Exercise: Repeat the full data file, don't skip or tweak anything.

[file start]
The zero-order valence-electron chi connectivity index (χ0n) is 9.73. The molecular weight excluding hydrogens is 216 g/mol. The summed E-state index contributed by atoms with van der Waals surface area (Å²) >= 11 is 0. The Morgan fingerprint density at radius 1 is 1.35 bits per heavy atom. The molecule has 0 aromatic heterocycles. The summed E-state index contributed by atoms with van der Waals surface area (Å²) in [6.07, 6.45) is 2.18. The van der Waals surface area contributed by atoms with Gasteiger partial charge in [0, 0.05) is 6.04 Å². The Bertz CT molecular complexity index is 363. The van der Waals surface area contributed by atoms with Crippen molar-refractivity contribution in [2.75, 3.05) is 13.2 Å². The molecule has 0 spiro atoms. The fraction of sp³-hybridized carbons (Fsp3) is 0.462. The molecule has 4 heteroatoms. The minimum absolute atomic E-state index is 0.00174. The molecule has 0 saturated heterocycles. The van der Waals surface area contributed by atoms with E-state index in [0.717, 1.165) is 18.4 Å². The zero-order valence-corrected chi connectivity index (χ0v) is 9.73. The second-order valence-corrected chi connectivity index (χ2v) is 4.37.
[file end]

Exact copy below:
The zero-order valence-electron chi connectivity index (χ0n) is 9.73. The molecular weight excluding hydrogens is 216 g/mol. The summed E-state index contributed by atoms with van der Waals surface area (Å²) >= 11 is 0. The Morgan fingerprint density at radius 1 is 1.35 bits per heavy atom. The molecule has 0 aromatic heterocycles. The summed E-state index contributed by atoms with van der Waals surface area (Å²) in [6.07, 6.45) is 2.18. The van der Waals surface area contributed by atoms with Gasteiger partial charge in [0, 0.05) is 6.04 Å². The Bertz CT molecular complexity index is 363. The van der Waals surface area contributed by atoms with Crippen molar-refractivity contribution in [2.75, 3.05) is 13.2 Å². The molecule has 0 spiro atoms. The fraction of sp³-hybridized carbons (Fsp3) is 0.462. The molecule has 4 heteroatoms. The minimum absolute atomic E-state index is 0.00174. The molecule has 0 saturated heterocycles. The van der Waals surface area contributed by atoms with E-state index in [0.717, 1.165) is 18.4 Å². The zero-order valence-corrected chi connectivity index (χ0v) is 9.73. The second-order valence-corrected chi connectivity index (χ2v) is 4.37.